Shelter at Home With Special Needs Kids
While the mandated shelter in place and school closures caused by the coronavirus pandemic are challenging for all families, parents of children with special needs are facing a special set of challenges. From dealing with stress and behavior changes to grappling with a new world of homeschooling, those caring for kids with special needs are seeking support to navigate this uncharted territory.
To help bridge some of the gaps, the Magical Bridge Foundation – creator of a flagship inclusive playground for children of all abilities in Palo Alto, with 11 more in the works in the Bay Area and beyond – brought together disability advocates and parents on a webinar on April 7 to share resources and ideas. A recording of the webinar can be found on the foundation’s Facebook page, where it plans to offer future online seminars. It is also gathering resources for its website.
The participants stressed that parents need to care for themselves and also cut themselves, and their children, some slack in these challenging times.
“We need to be as calm as we can and as structured as we can, maybe take more time away from each other if that’s possible. That’s OK. Cope however you can,” said Shannon Des Roches Rosa, co-founder of the Thinking Person’s Guide to Autism and a Bay Area parent of a young adult with autism. “It’s really important to model good behavior under these stressful circumstances. A lot of our children are emotional resonators. They’re going to take these feelings and throw them back at you. That’s not their fault.”
Parents said the current circumstances can be especially challenging for children who thrive on structure and routine, some of whom may not understand the reasons behind the shelter in place.
“Do not expect your child to take to this transition easily. Change is really hard for our kids, and for autistic people in general,” Des Roches Rosa said. “We have to be patient. Be as hands off as you can with any way they need to self soothe. … You don’t want people judging you if you’re binge watching or stress eating. Don’t judge your kids on how they’re coping.”
But she said parents will need to step in to provide structure for kids who need it: “Be a reliable person who sticks to that schedule and doesn’t change it. You need to be the person they trust because everything else has been pulled out from beneath them.”
Parents whose children receive special services through an Individualized Education Plan may be especially at a loss as schooling moves online, either because their children can’t access or engage with lessons or because they don’t want to.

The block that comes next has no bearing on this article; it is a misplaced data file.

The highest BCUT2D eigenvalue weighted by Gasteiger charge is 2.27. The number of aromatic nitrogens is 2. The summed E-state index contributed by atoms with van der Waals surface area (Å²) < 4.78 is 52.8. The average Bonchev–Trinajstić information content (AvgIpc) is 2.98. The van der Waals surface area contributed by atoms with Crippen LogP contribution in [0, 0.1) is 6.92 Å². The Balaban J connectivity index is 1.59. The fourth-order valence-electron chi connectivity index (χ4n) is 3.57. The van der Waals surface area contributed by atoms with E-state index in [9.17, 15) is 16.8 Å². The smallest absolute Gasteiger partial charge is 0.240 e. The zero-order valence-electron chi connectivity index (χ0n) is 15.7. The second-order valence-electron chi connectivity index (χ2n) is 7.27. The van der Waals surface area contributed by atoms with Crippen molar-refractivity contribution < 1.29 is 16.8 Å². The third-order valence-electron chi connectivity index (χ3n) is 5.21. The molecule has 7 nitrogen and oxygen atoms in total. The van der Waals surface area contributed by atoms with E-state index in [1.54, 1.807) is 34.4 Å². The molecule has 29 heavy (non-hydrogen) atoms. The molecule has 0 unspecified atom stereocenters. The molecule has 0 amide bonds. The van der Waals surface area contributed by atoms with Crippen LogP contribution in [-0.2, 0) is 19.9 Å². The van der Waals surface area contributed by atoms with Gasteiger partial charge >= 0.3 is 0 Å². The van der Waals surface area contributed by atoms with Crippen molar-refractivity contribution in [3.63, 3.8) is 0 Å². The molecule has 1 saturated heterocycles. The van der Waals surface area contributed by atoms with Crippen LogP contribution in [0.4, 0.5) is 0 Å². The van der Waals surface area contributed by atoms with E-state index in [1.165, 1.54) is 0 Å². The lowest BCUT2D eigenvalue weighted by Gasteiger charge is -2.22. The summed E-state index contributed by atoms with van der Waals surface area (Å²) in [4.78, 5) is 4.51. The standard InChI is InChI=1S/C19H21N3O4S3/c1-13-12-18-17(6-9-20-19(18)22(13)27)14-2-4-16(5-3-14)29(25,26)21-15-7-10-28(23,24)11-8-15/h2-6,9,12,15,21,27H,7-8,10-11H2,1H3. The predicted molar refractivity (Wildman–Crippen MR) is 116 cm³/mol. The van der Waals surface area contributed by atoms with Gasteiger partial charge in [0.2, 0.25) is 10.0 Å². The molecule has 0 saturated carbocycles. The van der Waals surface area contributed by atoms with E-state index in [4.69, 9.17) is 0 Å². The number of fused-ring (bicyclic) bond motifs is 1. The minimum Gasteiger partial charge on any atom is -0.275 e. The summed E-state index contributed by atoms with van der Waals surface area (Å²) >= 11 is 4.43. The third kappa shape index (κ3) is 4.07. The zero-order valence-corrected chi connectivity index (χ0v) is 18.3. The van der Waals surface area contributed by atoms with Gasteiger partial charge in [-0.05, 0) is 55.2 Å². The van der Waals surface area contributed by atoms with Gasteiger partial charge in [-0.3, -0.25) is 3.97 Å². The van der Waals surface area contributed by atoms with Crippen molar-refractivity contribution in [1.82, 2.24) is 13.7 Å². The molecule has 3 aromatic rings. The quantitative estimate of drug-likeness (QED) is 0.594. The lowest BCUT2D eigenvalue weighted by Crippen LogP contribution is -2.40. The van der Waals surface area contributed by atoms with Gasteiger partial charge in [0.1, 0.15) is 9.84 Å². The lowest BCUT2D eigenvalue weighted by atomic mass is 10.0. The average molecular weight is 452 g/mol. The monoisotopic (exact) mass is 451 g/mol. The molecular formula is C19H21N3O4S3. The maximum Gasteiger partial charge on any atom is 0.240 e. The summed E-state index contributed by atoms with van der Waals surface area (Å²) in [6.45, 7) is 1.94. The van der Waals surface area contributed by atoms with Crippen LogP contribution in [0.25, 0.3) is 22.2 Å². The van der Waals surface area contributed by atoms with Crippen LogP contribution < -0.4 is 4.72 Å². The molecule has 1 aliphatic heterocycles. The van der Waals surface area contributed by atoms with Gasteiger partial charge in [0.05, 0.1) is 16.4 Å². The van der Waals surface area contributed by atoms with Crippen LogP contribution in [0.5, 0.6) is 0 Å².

“These are unprecedented times for everybody and things are changing day to day, and your school may not have caught up with that yet,” cautioned Des Roches Rosa. While her son’s school has been providing an online curriculum for two weeks, he “is absolutely not interested in it.”
“We are relying on the curriculum the school has provided us, we are going as slowly as we can, and we are allowing him to say no if it’s just too weird for him,” Des Roches Rosa added.
Participants in the webinar said parents absolutely have rights under the law to make sure their child’s school is providing what they need, but that it may take engaging a professional advocate or attorney if school districts are not complying.
They also cautioned parents not to be concerned about children regressing and said there are lots of at-home resources available to engage special needs children, particularly around their interests.
Deborah Vick, a STEAM educator and regional champion with the Christopher & Dana Reeve Foundation, suggested using everyday materials to create an in-home maker space, chemical reactions box with kitchen ingredients including baking soda and cornstarch, or sensory box with textured sands, doughs and “flubbers.”
Mostly, Vick said, parents need to do whatever works best for their child and their family.
“Success for us may not look the same as success for everyone else,” she said. “Look at what you set for your goals. … Make something that’s realistic for you and your loved ones, not what’s realistic for someone else. Go with the words: I will do it, and I can do it, and I’ll find my own way of getting there.”
Participants shared the following resources for parents:
Thinking Person’s Guide to Autism COVID-19 Resources, including social stories explaining COVID-19 to people with developmental disabilities
National Disability COVID-19 Healthcare Support and Advocacy Hotline, in collaboration with The Partnership for Inclusive Disaster Strategies: 800-626-4949 or firstname.lastname@example.org